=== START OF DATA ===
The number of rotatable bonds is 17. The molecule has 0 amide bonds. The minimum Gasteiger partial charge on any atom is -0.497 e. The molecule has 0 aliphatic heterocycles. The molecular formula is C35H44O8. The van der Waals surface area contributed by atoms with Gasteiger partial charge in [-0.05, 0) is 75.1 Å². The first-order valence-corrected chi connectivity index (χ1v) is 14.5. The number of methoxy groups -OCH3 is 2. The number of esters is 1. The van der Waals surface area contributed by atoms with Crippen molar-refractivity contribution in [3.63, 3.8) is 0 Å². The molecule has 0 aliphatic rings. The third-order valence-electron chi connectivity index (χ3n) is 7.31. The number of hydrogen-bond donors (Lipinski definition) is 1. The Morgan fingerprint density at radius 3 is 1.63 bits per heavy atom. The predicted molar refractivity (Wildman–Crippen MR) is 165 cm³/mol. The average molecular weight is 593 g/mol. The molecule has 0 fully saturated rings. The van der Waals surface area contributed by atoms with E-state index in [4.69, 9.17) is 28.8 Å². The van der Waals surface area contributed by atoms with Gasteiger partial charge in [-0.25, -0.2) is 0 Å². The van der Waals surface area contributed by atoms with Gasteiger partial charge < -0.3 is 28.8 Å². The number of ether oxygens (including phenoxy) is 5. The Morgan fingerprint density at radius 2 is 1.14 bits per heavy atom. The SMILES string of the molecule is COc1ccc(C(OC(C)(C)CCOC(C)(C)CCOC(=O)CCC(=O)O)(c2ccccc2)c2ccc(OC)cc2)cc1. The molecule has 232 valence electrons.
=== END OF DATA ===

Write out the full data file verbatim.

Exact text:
The number of rotatable bonds is 17. The molecule has 0 amide bonds. The minimum Gasteiger partial charge on any atom is -0.497 e. The molecule has 0 aliphatic heterocycles. The molecular formula is C35H44O8. The van der Waals surface area contributed by atoms with Gasteiger partial charge in [-0.05, 0) is 75.1 Å². The first-order valence-corrected chi connectivity index (χ1v) is 14.5. The number of methoxy groups -OCH3 is 2. The number of esters is 1. The van der Waals surface area contributed by atoms with Crippen molar-refractivity contribution in [3.63, 3.8) is 0 Å². The molecule has 0 aliphatic rings. The third-order valence-electron chi connectivity index (χ3n) is 7.31. The number of hydrogen-bond donors (Lipinski definition) is 1. The Morgan fingerprint density at radius 3 is 1.63 bits per heavy atom. The predicted molar refractivity (Wildman–Crippen MR) is 165 cm³/mol. The average molecular weight is 593 g/mol. The molecule has 0 fully saturated rings. The van der Waals surface area contributed by atoms with E-state index in [4.69, 9.17) is 28.8 Å². The van der Waals surface area contributed by atoms with Gasteiger partial charge in [-0.25, -0.2) is 0 Å². The van der Waals surface area contributed by atoms with Gasteiger partial charge < -0.3 is 28.8 Å². The number of ether oxygens (including phenoxy) is 5. The Morgan fingerprint density at radius 2 is 1.14 bits per heavy atom. The SMILES string of the molecule is COc1ccc(C(OC(C)(C)CCOC(C)(C)CCOC(=O)CCC(=O)O)(c2ccccc2)c2ccc(OC)cc2)cc1. The molecule has 232 valence electrons.